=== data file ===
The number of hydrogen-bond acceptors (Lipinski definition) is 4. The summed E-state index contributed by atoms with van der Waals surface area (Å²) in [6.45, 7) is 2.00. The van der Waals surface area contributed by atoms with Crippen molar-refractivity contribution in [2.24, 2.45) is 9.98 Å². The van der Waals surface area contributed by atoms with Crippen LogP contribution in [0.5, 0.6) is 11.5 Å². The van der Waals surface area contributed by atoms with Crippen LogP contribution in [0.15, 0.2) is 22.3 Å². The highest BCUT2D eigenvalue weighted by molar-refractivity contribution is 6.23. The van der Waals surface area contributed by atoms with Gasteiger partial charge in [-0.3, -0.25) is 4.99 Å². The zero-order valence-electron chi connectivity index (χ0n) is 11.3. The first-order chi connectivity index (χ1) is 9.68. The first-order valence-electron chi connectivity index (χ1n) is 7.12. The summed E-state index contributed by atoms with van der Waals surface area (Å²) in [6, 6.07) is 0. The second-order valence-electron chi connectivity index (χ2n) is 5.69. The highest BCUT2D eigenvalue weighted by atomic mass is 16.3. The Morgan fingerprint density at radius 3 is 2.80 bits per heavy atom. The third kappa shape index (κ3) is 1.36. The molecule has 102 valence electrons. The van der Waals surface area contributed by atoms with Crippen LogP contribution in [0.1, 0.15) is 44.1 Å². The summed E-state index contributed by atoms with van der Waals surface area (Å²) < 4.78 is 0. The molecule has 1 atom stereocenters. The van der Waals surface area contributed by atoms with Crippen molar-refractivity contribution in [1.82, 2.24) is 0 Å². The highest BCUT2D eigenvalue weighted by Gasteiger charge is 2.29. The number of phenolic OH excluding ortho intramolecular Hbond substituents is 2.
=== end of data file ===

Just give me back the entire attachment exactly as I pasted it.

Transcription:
The number of hydrogen-bond acceptors (Lipinski definition) is 4. The summed E-state index contributed by atoms with van der Waals surface area (Å²) in [6.45, 7) is 2.00. The van der Waals surface area contributed by atoms with Crippen molar-refractivity contribution in [2.24, 2.45) is 9.98 Å². The van der Waals surface area contributed by atoms with Crippen LogP contribution in [0.5, 0.6) is 11.5 Å². The van der Waals surface area contributed by atoms with Crippen LogP contribution in [0.15, 0.2) is 22.3 Å². The highest BCUT2D eigenvalue weighted by molar-refractivity contribution is 6.23. The van der Waals surface area contributed by atoms with Gasteiger partial charge in [-0.3, -0.25) is 4.99 Å². The zero-order valence-electron chi connectivity index (χ0n) is 11.3. The first-order chi connectivity index (χ1) is 9.68. The first-order valence-electron chi connectivity index (χ1n) is 7.12. The summed E-state index contributed by atoms with van der Waals surface area (Å²) in [6, 6.07) is 0. The second-order valence-electron chi connectivity index (χ2n) is 5.69. The highest BCUT2D eigenvalue weighted by atomic mass is 16.3. The Morgan fingerprint density at radius 3 is 2.80 bits per heavy atom. The third kappa shape index (κ3) is 1.36. The molecule has 102 valence electrons. The van der Waals surface area contributed by atoms with Crippen LogP contribution in [0.1, 0.15) is 44.1 Å². The summed E-state index contributed by atoms with van der Waals surface area (Å²) < 4.78 is 0. The molecule has 1 atom stereocenters. The van der Waals surface area contributed by atoms with Crippen molar-refractivity contribution in [1.82, 2.24) is 0 Å². The highest BCUT2D eigenvalue weighted by Gasteiger charge is 2.29. The number of phenolic OH excluding ortho intramolecular Hbond substituents is 2.